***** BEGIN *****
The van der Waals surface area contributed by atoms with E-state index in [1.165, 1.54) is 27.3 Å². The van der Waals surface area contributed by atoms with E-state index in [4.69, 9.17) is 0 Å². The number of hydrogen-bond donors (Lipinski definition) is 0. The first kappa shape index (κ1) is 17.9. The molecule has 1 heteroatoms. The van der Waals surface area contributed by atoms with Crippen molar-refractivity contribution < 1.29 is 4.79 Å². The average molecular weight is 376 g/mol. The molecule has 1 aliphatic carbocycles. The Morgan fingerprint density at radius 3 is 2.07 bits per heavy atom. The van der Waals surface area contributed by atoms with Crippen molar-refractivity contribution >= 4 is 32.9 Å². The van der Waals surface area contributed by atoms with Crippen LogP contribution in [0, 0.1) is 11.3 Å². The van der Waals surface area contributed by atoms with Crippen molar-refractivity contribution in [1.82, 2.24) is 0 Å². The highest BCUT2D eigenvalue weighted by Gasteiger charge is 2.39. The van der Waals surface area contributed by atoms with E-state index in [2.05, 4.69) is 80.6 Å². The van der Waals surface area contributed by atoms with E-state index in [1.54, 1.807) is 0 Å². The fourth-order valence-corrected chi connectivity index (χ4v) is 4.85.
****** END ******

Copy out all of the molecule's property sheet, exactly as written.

The van der Waals surface area contributed by atoms with E-state index in [1.165, 1.54) is 27.3 Å². The van der Waals surface area contributed by atoms with E-state index in [4.69, 9.17) is 0 Å². The number of hydrogen-bond donors (Lipinski definition) is 0. The first kappa shape index (κ1) is 17.9. The molecule has 1 heteroatoms. The van der Waals surface area contributed by atoms with Crippen molar-refractivity contribution < 1.29 is 4.79 Å². The average molecular weight is 376 g/mol. The molecule has 1 aliphatic carbocycles. The Morgan fingerprint density at radius 3 is 2.07 bits per heavy atom. The van der Waals surface area contributed by atoms with Crippen molar-refractivity contribution >= 4 is 32.9 Å². The van der Waals surface area contributed by atoms with Crippen LogP contribution in [0, 0.1) is 11.3 Å². The van der Waals surface area contributed by atoms with Crippen molar-refractivity contribution in [1.82, 2.24) is 0 Å². The highest BCUT2D eigenvalue weighted by Gasteiger charge is 2.39. The van der Waals surface area contributed by atoms with E-state index in [2.05, 4.69) is 80.6 Å². The van der Waals surface area contributed by atoms with E-state index in [1.54, 1.807) is 0 Å². The fourth-order valence-corrected chi connectivity index (χ4v) is 4.85.